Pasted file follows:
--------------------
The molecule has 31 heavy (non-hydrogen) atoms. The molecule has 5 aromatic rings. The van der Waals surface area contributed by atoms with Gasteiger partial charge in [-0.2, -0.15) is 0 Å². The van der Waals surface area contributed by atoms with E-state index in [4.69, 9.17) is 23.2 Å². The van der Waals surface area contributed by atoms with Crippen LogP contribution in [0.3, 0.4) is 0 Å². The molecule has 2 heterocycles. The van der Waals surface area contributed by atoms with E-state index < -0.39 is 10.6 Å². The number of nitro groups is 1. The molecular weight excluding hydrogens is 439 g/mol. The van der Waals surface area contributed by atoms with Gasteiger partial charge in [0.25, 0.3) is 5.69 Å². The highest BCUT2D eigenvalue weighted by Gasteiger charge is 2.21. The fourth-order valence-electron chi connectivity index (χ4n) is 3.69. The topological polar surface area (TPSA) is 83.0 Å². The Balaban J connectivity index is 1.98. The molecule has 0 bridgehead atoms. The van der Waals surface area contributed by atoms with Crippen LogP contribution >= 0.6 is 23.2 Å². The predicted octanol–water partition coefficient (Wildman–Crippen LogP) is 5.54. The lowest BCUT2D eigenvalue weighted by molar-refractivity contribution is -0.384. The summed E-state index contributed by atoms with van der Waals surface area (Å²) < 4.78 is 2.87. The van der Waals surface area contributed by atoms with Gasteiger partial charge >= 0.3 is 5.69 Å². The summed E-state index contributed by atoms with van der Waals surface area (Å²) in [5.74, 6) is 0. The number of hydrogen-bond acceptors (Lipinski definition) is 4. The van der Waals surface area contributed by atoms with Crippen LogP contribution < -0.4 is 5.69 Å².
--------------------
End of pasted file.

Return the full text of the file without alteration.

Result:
The molecule has 31 heavy (non-hydrogen) atoms. The molecule has 5 aromatic rings. The van der Waals surface area contributed by atoms with Gasteiger partial charge in [-0.2, -0.15) is 0 Å². The van der Waals surface area contributed by atoms with E-state index in [4.69, 9.17) is 23.2 Å². The van der Waals surface area contributed by atoms with Crippen LogP contribution in [0.3, 0.4) is 0 Å². The molecule has 2 heterocycles. The van der Waals surface area contributed by atoms with E-state index < -0.39 is 10.6 Å². The number of nitro groups is 1. The molecular weight excluding hydrogens is 439 g/mol. The van der Waals surface area contributed by atoms with Gasteiger partial charge in [0.25, 0.3) is 5.69 Å². The highest BCUT2D eigenvalue weighted by Gasteiger charge is 2.21. The fourth-order valence-electron chi connectivity index (χ4n) is 3.69. The topological polar surface area (TPSA) is 83.0 Å². The Balaban J connectivity index is 1.98. The molecule has 0 bridgehead atoms. The van der Waals surface area contributed by atoms with Crippen LogP contribution >= 0.6 is 23.2 Å². The predicted octanol–water partition coefficient (Wildman–Crippen LogP) is 5.54. The lowest BCUT2D eigenvalue weighted by molar-refractivity contribution is -0.384. The summed E-state index contributed by atoms with van der Waals surface area (Å²) < 4.78 is 2.87. The van der Waals surface area contributed by atoms with Gasteiger partial charge >= 0.3 is 5.69 Å². The summed E-state index contributed by atoms with van der Waals surface area (Å²) in [5.74, 6) is 0. The number of hydrogen-bond acceptors (Lipinski definition) is 4. The van der Waals surface area contributed by atoms with Crippen LogP contribution < -0.4 is 5.69 Å².